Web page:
Bring smaller versions of items, like a compact travel towel or smaller, non-bulky tools. You don’t need all these different toiletry items. A bar of soap will do for your whole body. When you do need more clothes, it’s pretty affordable or downright cheap, depending on where you are in the world, if you need to buy some new ones.
Don’t go overboard with the gear that you’re wearing. Keep it simple. Boots, helmet, gloves, and a nice riding jacket with a good back protector. Upgrading that worthless piece of stock foam padding that comes with some of these jackets is definitely worth it. Add a good pair of riding pants and you’re good to go.
Also remember that when you’re traveling from the cold into the heat that you’ll need space to put away your winter liners that you’ll remove from your pants and jacket. Same goes for the rain suit if you’re bringing one. Just look at this bulky mess. By the way, it’s definitely worth it to compartmentalize stuff into containers or plastic bags. I’ve used Tupperware boxes, for example, and it keeps things organized, especially if you’re riding with soft luggage.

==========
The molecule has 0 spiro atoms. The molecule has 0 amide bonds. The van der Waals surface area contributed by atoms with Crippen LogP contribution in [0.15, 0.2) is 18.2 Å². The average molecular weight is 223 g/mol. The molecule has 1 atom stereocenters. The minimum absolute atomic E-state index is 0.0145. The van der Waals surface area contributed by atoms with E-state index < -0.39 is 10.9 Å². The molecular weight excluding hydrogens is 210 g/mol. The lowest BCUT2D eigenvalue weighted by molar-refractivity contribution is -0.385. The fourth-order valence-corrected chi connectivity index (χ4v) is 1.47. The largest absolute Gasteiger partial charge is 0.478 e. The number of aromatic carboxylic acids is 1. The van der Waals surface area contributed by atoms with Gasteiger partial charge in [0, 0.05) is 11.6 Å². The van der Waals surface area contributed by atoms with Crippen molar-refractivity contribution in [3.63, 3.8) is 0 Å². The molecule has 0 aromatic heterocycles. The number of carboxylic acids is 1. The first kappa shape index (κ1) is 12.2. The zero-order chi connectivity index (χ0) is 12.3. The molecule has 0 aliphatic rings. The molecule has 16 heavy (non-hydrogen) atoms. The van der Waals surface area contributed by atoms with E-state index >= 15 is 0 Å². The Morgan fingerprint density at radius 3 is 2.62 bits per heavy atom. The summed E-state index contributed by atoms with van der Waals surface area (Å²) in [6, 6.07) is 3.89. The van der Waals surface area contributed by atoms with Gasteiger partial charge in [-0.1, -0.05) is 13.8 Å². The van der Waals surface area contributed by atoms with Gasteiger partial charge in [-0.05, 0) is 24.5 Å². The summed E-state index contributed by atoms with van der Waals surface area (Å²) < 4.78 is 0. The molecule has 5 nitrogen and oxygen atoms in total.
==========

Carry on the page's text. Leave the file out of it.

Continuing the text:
What happened to me was that the longer I was traveling, the more stuff I accumulated over time. Looking back, it’s amazing how long I rode around with spare tires, but I always figured, “Hey, this is good,” especially in Australia because it was hard for me to throw away stuff because the country is expensive. Also, I was working and living there at the same time, so stuff remained useful for most of the trip. In New Zealand, I put gifts that I was given along the way and other items in a box and sent them back home. $120. God damn you, New Zealand post. Still salty.